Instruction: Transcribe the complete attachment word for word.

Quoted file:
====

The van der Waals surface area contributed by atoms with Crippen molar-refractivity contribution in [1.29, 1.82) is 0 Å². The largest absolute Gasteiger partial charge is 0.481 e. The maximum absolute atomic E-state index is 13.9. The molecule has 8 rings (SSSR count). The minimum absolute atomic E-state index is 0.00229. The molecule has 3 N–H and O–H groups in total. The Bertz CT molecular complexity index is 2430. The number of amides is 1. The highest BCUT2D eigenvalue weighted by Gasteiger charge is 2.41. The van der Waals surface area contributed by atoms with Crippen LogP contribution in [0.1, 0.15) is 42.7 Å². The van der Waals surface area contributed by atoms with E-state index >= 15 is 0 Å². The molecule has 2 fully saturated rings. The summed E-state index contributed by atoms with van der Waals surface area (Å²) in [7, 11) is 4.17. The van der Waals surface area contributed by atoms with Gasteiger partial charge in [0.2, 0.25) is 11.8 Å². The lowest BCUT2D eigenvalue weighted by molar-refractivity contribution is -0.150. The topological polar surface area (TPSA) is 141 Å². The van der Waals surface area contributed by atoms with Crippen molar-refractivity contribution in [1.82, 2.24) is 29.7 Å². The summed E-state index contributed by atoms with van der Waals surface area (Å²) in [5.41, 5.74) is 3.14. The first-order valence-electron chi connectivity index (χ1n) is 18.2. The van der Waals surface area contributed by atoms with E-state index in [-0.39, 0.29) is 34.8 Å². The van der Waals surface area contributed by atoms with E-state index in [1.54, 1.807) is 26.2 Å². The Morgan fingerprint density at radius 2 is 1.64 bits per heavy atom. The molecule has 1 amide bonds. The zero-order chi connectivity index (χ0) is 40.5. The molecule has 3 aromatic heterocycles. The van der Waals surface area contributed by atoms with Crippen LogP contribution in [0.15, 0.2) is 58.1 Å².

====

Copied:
The van der Waals surface area contributed by atoms with Crippen molar-refractivity contribution in [1.29, 1.82) is 0 Å². The largest absolute Gasteiger partial charge is 0.481 e. The maximum absolute atomic E-state index is 13.9. The molecule has 8 rings (SSSR count). The minimum absolute atomic E-state index is 0.00229. The molecule has 3 N–H and O–H groups in total. The Bertz CT molecular complexity index is 2430. The number of amides is 1. The highest BCUT2D eigenvalue weighted by Gasteiger charge is 2.41. The van der Waals surface area contributed by atoms with Crippen LogP contribution in [0.1, 0.15) is 42.7 Å². The van der Waals surface area contributed by atoms with E-state index >= 15 is 0 Å². The molecule has 2 fully saturated rings. The summed E-state index contributed by atoms with van der Waals surface area (Å²) in [7, 11) is 4.17. The van der Waals surface area contributed by atoms with Gasteiger partial charge in [0.2, 0.25) is 11.8 Å². The lowest BCUT2D eigenvalue weighted by molar-refractivity contribution is -0.150. The topological polar surface area (TPSA) is 141 Å². The van der Waals surface area contributed by atoms with Crippen molar-refractivity contribution in [1.82, 2.24) is 29.7 Å². The summed E-state index contributed by atoms with van der Waals surface area (Å²) in [5.41, 5.74) is 3.14. The first-order valence-electron chi connectivity index (χ1n) is 18.2. The van der Waals surface area contributed by atoms with E-state index in [-0.39, 0.29) is 34.8 Å². The van der Waals surface area contributed by atoms with E-state index in [1.54, 1.807) is 26.2 Å². The Morgan fingerprint density at radius 2 is 1.64 bits per heavy atom. The molecule has 1 amide bonds. The zero-order chi connectivity index (χ0) is 40.5. The molecule has 3 aromatic heterocycles. The van der Waals surface area contributed by atoms with Crippen LogP contribution in [0.15, 0.2) is 58.1 Å².